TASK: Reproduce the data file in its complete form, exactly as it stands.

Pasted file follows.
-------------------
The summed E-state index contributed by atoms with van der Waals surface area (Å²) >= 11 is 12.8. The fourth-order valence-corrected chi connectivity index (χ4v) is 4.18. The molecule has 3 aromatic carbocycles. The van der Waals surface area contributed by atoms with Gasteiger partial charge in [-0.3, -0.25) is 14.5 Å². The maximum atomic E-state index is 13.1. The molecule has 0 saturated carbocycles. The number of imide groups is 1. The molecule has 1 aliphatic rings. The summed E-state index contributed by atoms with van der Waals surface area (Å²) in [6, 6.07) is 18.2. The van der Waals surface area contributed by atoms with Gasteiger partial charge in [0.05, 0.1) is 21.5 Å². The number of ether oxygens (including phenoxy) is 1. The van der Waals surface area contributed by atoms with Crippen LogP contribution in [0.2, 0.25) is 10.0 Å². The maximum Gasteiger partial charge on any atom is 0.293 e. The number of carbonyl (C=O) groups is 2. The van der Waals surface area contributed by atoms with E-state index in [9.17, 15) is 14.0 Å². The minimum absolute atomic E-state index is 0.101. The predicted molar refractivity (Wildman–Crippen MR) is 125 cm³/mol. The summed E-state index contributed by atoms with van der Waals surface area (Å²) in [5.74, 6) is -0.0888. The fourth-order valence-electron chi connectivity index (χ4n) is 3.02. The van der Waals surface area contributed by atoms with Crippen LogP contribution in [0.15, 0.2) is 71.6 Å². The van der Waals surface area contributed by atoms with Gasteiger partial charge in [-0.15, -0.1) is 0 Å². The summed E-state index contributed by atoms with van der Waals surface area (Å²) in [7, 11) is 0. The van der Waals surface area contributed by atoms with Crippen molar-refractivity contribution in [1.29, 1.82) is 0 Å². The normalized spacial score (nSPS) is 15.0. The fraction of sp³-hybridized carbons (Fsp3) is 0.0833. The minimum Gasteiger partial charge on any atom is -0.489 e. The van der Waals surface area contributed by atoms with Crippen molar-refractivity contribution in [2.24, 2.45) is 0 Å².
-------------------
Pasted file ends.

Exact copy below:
The summed E-state index contributed by atoms with van der Waals surface area (Å²) >= 11 is 12.8. The fourth-order valence-corrected chi connectivity index (χ4v) is 4.18. The molecule has 3 aromatic carbocycles. The van der Waals surface area contributed by atoms with Gasteiger partial charge in [-0.3, -0.25) is 14.5 Å². The maximum atomic E-state index is 13.1. The molecule has 0 saturated carbocycles. The number of imide groups is 1. The molecule has 1 aliphatic rings. The summed E-state index contributed by atoms with van der Waals surface area (Å²) in [6, 6.07) is 18.2. The van der Waals surface area contributed by atoms with Gasteiger partial charge in [0.05, 0.1) is 21.5 Å². The number of ether oxygens (including phenoxy) is 1. The van der Waals surface area contributed by atoms with Crippen LogP contribution in [0.2, 0.25) is 10.0 Å². The maximum Gasteiger partial charge on any atom is 0.293 e. The number of carbonyl (C=O) groups is 2. The van der Waals surface area contributed by atoms with E-state index in [9.17, 15) is 14.0 Å². The minimum absolute atomic E-state index is 0.101. The predicted molar refractivity (Wildman–Crippen MR) is 125 cm³/mol. The summed E-state index contributed by atoms with van der Waals surface area (Å²) in [5.74, 6) is -0.0888. The fourth-order valence-electron chi connectivity index (χ4n) is 3.02. The van der Waals surface area contributed by atoms with Crippen LogP contribution in [0.15, 0.2) is 71.6 Å². The van der Waals surface area contributed by atoms with Gasteiger partial charge in [-0.15, -0.1) is 0 Å². The summed E-state index contributed by atoms with van der Waals surface area (Å²) in [7, 11) is 0. The van der Waals surface area contributed by atoms with Crippen molar-refractivity contribution in [1.29, 1.82) is 0 Å². The normalized spacial score (nSPS) is 15.0. The fraction of sp³-hybridized carbons (Fsp3) is 0.0833. The minimum Gasteiger partial charge on any atom is -0.489 e. The van der Waals surface area contributed by atoms with Crippen molar-refractivity contribution in [2.24, 2.45) is 0 Å².